• Esperar
  • Querer
  • Anhelar
  • Pedir
  • Rogar
  • Apetecer
  • Tener ganas de

Let’s put some of them in context:

Deseo vivir en una ciudad más cosmopolita pero mis padres no quieren mudarse. Por eso, mis hermanos y yo nunca tenemos ganas de hacer nada en esta ciudad. Sin embargo hoy me apetece ir al cine.

Nevertheless, we sometimes become more generous and make wishes for other people. In these cases expressing wishes with the subjunctive is necessary.

Expressing Wishes with the Subjunctive: Different Subjects

Indeed, when the two verbs have different subjects, we must conjugate both. To do so, we must use the main verb (usually in the present indicative) and the subordinate verb in the present subjunctive. To do this, we join both clauses with the conjunction que.

Main verb + que + present subjuntive

Before we continue, in this article you can remember how to conjugate the present subjunctive in Spanish.

Let’s look at some examples expressing wishes with subjunctive in Spanish:

Dentro de dos meses tengo el examen DELE. Espero que mi profesor me ayude a prepararlo. Solo deseo que las tareas no sean muy difíciles, aunque en siempre me piden que me tranquilice y confíe en sus profesores.

As we can see in the examples above, the subjects are different. Let’s see how the verb tenses change depending on the subjects:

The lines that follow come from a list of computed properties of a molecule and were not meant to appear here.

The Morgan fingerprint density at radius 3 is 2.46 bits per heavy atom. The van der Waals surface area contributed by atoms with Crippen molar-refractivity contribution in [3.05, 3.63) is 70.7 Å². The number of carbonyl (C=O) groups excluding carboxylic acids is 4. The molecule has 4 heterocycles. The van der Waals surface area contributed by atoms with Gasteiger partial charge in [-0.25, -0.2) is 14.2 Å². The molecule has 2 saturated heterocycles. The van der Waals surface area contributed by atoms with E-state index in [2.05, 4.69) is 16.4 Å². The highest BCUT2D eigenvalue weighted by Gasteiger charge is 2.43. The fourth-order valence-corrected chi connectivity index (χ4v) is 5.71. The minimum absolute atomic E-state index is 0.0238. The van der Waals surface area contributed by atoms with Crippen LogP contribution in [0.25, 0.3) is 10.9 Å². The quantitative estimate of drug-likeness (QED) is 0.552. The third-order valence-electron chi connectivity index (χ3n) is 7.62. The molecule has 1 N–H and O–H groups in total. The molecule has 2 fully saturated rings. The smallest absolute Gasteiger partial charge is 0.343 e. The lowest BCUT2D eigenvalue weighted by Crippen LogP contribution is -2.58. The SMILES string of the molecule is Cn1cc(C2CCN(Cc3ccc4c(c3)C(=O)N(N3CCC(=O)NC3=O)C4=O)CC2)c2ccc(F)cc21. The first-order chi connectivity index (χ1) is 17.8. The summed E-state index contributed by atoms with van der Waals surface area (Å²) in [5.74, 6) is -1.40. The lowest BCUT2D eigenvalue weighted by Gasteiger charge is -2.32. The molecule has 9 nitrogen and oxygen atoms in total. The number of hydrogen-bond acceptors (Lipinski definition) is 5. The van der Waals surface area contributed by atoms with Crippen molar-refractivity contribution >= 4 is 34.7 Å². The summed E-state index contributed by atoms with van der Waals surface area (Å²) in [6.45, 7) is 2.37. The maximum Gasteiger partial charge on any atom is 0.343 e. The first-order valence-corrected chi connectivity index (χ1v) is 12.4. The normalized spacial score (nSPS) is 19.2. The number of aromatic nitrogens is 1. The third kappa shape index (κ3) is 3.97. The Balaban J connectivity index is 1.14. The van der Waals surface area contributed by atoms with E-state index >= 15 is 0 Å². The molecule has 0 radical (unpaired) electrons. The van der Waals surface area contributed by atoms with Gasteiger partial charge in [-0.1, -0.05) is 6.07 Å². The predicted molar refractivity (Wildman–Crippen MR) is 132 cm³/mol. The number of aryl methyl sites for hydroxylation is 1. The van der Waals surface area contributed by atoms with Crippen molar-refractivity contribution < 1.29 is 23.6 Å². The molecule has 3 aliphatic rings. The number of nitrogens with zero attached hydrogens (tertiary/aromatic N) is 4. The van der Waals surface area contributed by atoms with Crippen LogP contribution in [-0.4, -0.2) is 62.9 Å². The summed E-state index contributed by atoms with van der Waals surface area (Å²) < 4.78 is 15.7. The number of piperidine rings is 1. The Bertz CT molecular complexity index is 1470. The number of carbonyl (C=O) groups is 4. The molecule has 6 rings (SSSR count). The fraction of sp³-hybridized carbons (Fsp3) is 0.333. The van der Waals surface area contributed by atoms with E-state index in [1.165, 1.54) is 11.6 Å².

• Quiero comer = yo quiero y yo voy a comer

  • Quiero que comas = yo quiero y vas a comer

Although it may seem that everything is already explained and the rule is very clear, there are always exceptions. Let’s look at the most popular ones.

Expressing Wishes with Subjunctive: Ojalá

Expressing wishes with subjunctive is possible using a very well known term in Spanish: ojalá. This word has its origin in the Hispanic Arabic expression, law šá lláh (if God wills).

Actually, we are not dealing with a verb, but with an interjection (an exclamatory expression). Consequently, we must conjugate the subordinate verb in the subjunctive, since, otherwise, we would not know who is making the wish. We can use the connector que or omit it.

¡Ojalá (que) tengas suerte mañana y consigas ese trabajo!

¡Ojalá (que) no llueva y podamos ir al parque!

Omission of the Main Verb: Que Tengas…

In spoken language and in the colloquial register, we usually make wishes for other people by eliminating the main verb. In this way, we only need the conjunction que and the subordinate verb in the present subjunctive.

¡Que tengas buen viaje y que os lo paséis muy bien!

¡Qué mala suerte has tenido! ¡Que te recuperes pronto!

Now you know that expressing wishes with subjunctive in Spanish is easy. But, is it possible to use the imperfect preterite subjunctive to express wishes? Can we express frustrated wishes in the past? You can get the answer by reserving classes with us at Our teachers will be happy to teach you all about the subjunctive and wishes: ¡ojalá quieras aprender español con nosotros!

Infographics about expressing wishes with the subjunctive in Spanish